- The Washington Times - Monday, March 24, 2003

Lights, camera …
"It's not unusual for directors to view stars as exotic or downright odd creatures. This can, at times, create tension on movie sets. 'A lot of directors have a real disdain [for actors],' [George] Clooney says. 'They want actors to do what they need them to do, and actors are trying to manipulate directors into letting them do what they want to do.' With an actor-director at the helm, he says, that's less likely to happen. 'In general, the other actors feel as if they're protected somehow.'
"That rapport doesn't just make the on-set atmosphere more pleasant; it helps make the movie better too. Actor-directors have consistently proved that they can elicit powerful and often Oscar-nominated performances from their cast and from themselves. What's more, because they are seasoned actors, actor-directors are far better equipped to steer young inexperienced talent toward stellar work."
Claude Brodesser, writing on "Why Do Actors Make Great Directors?" in the April issue of Premiere
Devil tradition
"You could see the poor little anchorette's eyes bug out when she read that the 82nd Airborne's 'white devils' had initiated Operation Valiant Strike in Afghanistan. The news release from the unit's HQ in Bagram evidently didn't explain the background of the nickname or no one bothered to read it. …
"Think flag, not race. Then go all the way back to the 82nd's formation in 1917 when it got the 'All Americans' nickname, ostensibly because every state in the union was represented in its ranks. That also explains the 82nd's distinctive 'AA' shoulder patch.
"With the division 'All Americans' it was only natural for its component regiments to get red, white, and blue nicknames. Jump to WWII where the paratroopers of the 504th regiment fighting at Anzio earned the nickname 'devils in baggy pants' from the Germans. Put it all together and you get white devils, along with red devils, and blue devils.
"This etymology shows how military units build up an identity over the years quite apart from civilian culture. Morale and unit cohesion are greatly improved by the sense of being part of a distinct unit tradition. So it is black and Hispanic troopers are proud to go to war as white devils even if stateside news anchors and probably some in the audience are bewildered by it all."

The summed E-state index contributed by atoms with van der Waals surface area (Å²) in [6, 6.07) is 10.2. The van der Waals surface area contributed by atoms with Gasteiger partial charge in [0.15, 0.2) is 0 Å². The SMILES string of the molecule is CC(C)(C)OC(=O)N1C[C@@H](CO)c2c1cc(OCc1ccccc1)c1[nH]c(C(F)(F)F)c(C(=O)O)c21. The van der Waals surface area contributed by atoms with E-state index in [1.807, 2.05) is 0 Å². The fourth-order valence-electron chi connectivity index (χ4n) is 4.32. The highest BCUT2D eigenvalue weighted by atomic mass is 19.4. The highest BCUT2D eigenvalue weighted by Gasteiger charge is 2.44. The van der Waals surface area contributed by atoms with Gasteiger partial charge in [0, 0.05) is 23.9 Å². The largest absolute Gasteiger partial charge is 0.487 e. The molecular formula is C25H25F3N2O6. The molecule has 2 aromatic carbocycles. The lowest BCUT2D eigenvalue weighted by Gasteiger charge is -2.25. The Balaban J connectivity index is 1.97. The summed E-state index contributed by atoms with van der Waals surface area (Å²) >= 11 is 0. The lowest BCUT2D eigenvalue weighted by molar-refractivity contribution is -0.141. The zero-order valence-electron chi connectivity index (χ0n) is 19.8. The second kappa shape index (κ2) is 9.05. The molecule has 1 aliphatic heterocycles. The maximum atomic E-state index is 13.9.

Jeff A. Taylor, writing on "About Those White Devils," Thursday in Reason Online at www.reason.com
Shocking reality
"The real fighting in Iraq has finally begun. … [I]t surely comes as a tremendous relief to all those network news anchors who spent the first two days of the war asking everyone they came in contact with: What about the 'shock and awe'? Have you seen the 'shock and awe'? Where, oh where, is the 'shock and awe'? A mere 48 hours into the war, the bizarre sounding strategy had been invoked so often it risked losing all meaning. The three words melded into one Shocknawe and joined 'embedded' as one of this war's earliest, over-used catchphrases.
"Still, you can't really blame the TV folks for being obsessed with the subject. They were led to believe that this war would begin with a grand visual display thousands of missiles screaming into Iraq, decimating and demoralizing the opposition in a matter of days, if not hours. And thanks to all those hundreds of eager war correspondents embedded with the troops, TV audiences would have an unprecedented, front-line view of the hostilities. Forget 'American Idol' or 'Survivor XV: Return to Antarctica'; the news networks were going to bring us the ultimate in reality TV. CNN in particular has been looking to this war as a way to recapture the throne of cable news.
"With the bombing campaign now underway, that may yet come to pass. But it also seems possible that the whole enterprise could turn out to be a dud."
Michelle Cottle, writing on "Unreality," Friday in the New Republic Online at www.tnr.com

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